I do not know how the women of Asiakwa got to know of this technique of turning their water-pots into “nectar-breweries”, but almost all my women relatives did it in their own homes, too. So, if I was coming home from school at noon-time, I made for the first house in which one of my relatives lived and was sure to get a cool drink that immediately managed to take my mind off the pangs of hunger that were making my tummy rumble at that time of day. Well, until I reached my own home.
Now, sad to say, Twafuor has dried up and Supong too has been reduced into a lean trickle whose dry riverbed sometimes contains no water at all but sand and brown mud! WHAT? You mean the mighty River Supong? Yes!
Shall one weep? Can one’s tears fill the riverbed with the cool clean water to which one was born and to which every person at Asiakwa and Nsutem owes his or her life?
What shall we tell our ancestors when we meet them in the afterlife? That we sat down and watched helplessly while chainsaw operators cut down all the protective trees that had kept our rivers and streams alive in the past? That we allowed galamsey operators to use cyanide and other chemicals to poison our drinking water?
Or that we continue to sit and watch with folded hands, as these same galamsey operators dig deep pits all around our villages and towns – in search of gold – which they leave uncovered and which, when it rains, become filled with water into which people can slip into and be drowned or seriously injured?
That there are galamsey pits and holes near a secondary school at Kyebi, our capital, that have killed at least one student? That people are in danger of injury, when they are engaging in their normal pursuit of going to their farms?
It is time to put a stop to it. I read that the Okyenhen, Osagyefo Amoatia Ofori Panin, had made a heartfelt cry to the Ghana government to arrest people– “including chiefs” – who collaborate with galamsey operators and facilitate their operations in Akyem Abuakwa.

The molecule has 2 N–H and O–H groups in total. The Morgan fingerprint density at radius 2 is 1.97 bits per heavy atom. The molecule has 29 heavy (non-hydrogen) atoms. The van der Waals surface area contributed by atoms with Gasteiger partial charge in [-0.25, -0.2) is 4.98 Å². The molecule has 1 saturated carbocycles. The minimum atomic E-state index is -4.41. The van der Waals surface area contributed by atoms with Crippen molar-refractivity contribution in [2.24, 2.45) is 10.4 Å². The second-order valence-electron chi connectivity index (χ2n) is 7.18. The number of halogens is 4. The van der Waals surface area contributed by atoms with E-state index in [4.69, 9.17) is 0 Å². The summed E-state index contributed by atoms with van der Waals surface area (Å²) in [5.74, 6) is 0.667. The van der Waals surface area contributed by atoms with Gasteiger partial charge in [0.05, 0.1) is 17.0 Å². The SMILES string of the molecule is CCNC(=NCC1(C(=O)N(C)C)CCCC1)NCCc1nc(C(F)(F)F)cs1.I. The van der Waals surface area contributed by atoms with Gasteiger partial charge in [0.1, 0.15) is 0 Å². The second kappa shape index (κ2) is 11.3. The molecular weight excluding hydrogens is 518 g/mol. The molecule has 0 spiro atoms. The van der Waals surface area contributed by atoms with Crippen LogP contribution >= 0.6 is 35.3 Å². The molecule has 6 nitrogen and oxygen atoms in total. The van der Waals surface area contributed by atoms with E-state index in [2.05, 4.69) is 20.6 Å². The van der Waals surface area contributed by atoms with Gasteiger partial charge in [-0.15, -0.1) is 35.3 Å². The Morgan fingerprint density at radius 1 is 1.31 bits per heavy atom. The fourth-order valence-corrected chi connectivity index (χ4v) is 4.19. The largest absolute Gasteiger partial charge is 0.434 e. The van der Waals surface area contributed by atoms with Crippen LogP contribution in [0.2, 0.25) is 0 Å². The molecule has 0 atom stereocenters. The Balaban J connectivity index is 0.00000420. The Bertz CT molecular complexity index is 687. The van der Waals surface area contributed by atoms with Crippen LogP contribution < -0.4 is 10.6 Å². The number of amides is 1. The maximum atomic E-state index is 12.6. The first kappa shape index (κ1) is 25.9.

But I ask: Has the Okyenhen not got power to bring to trial before his State Council, and destool chiefs who act contrary to the interests of the people they have sworn a sacred Oath to serve? By calling on the Central Government, I am afraid the Okyenhen is barking up the wrong tree. For everyone calls on the government but neglects to do what they can do themselves.
Clearly, in the galamsey case, what is needed is self-help. In the past, when the survival of their people was at stake, our ancestors banded together to defend themselves. They had proper armies for wars, and “Asafo” (massed group) in peace time.
The first time I saw an Asafo in action was when a calamity occurred sat Asiakwa – a tree branch broke and killed a woman who was on her way back home from her farm. Within minutes of the “Kyirem” drums of the Asafo being beaten, men had assembled and gone into the bush to fetch her dead body home.
What indeed has happened to our Asafo groups? If the Okyenhen is serious about stopping galamsey from destroying his state, then I implore him, in consultation with his chiefs, to issue an edict asking them to re-form the Asafo of their towns and villages.
The Okyeman [State] Council should do this openly and even invite the police to come and co-operate in their exercises, if they like, so as to obviate any suspicion that they are up to political activities or something underhand – in these days of distrust.
Little or no force will be needed to stop the galamsey operators in their tracks, once they realise that whole masses of communities are being mobilised to prevent them from destroying our countryside.
The people of Winneba, in Ghana’s Central Region, have proudly managed to maintain their Asafo groups to catch deer during their annual Deer-hunt Festival. But the Winneba Deer-hunt is only a cultural event.
The Akyems and others who are facing the daily destruction of their territory should learn from the Winneba example that it is possible to maintain a traditional force (Asafo) in their area.
By destroying sources of water and blocking the supply to farms, what are the galamsey operators doing exactly?
No-one has the right to ask someone else’s nation to commit collective suicide. If the victims of galamsey sit down and do nothing, they will be committing suicide, no less.